European Commission Gives the Nod to Sony BMG

The European Commission has granted regulatory approval to the creation of Sony BMG, a joint venture bringing together the music divisions of the two companies.

The Commission did warn, however, that it would be keeping a close eye on the industry as it becomes more concentrated within a small number of companies, and would “very carefully scrutinise any further major concentration in the industry.”

The venture is a 50/50 project and covers the discovery and development of artists, plus the recording and marketing of music. It doesn’t cover music publishing, manufacturing or distribution.

The Commission was initially concerned about the venture as it reduced the number of music majors to four – but was satisfied that Sony BMG would not be larger than some one of the companies in the market at the moment. The top spot is still held by Universal.

Sony Music UK

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Fraser Lovatt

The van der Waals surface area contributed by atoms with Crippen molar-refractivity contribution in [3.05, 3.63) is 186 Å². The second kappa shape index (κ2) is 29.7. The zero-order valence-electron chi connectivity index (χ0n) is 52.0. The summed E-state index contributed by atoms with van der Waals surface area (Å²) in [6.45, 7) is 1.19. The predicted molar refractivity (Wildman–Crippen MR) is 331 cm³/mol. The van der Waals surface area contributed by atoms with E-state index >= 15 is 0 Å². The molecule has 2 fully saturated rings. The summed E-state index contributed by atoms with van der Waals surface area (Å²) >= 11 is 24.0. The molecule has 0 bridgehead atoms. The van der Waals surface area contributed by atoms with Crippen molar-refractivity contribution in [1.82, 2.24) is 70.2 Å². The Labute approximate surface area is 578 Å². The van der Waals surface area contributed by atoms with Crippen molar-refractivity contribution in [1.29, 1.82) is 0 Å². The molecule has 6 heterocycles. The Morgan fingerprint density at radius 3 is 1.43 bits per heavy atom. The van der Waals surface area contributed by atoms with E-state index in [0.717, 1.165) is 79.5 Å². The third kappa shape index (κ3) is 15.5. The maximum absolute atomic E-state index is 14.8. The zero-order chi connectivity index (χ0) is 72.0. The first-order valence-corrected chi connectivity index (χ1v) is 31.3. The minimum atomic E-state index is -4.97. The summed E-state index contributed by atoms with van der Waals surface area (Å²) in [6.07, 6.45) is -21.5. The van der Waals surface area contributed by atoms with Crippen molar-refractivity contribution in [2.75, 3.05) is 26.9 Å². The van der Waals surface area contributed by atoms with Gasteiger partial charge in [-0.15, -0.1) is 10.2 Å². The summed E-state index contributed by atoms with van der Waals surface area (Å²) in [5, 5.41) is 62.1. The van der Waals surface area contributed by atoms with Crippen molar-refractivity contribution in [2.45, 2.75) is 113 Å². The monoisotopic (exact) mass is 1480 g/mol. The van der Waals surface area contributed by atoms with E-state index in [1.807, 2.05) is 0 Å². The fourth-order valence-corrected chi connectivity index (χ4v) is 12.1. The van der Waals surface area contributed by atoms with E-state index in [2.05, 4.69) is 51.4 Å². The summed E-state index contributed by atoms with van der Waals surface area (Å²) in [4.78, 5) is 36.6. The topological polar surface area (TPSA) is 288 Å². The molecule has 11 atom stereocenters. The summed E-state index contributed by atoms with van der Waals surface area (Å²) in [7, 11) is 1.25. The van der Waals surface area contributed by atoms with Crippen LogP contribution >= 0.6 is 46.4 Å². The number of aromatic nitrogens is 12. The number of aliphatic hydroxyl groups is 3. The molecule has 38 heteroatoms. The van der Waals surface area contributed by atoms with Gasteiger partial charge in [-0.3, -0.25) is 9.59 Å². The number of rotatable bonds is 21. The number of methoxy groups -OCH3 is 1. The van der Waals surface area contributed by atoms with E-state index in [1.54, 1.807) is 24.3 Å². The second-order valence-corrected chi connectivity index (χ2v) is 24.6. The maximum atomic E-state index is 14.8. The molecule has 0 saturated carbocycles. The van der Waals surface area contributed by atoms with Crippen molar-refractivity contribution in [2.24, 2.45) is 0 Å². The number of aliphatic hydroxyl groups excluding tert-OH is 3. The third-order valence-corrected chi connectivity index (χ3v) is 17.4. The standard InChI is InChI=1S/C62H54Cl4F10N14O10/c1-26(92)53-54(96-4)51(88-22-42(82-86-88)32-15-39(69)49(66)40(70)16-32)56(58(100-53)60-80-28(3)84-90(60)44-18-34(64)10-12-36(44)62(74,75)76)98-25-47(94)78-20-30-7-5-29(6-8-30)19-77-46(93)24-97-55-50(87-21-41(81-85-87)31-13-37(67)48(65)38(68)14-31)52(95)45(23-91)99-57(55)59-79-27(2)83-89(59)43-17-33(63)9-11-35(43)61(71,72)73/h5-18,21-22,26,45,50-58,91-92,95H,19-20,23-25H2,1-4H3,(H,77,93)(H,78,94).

Fraser Lovatt has spent the last fifteen years working in publishing, TV and the Internet in various capacities, and believes that they will be seperate platforms for at least a while yet. His main interests at the moment are exploring where Linux is taking home entertainment and how technology is conferring technical skills on more and more people. Fraser Lovatt was born in the same year that 2001: A Space Odyssey was delighting and confusing people in the cinemas, and developed a lifelong love of technology as soon as he realised that things could be taken apart, sometimes put back together again, but mostly left in bits or made into something the original designer hadn't quite planned upon. At school he was definitely in the ZX Spectrum/Magpie/BMX camp, rather than the BBC Micro/Blue Peter/well-behaved group. This is all deeply ironic as he later went on to spend nine years working at the BBC. After a few years of working as a bookseller in Scotland, ("Back when it was actually a skilled profession" he'll tell anyone still listening), he moved to England for reasons he can't quite explain adequately to himself. After a couple of publishing jobs punctuated by sporadic bursts of travelling and photography came the aforementioned nine years at the BBC where he specialised in internet technologies and video. These days his primary interests are Java, Linux, videogames and pies - and if they're not candidates for convergence, then what is?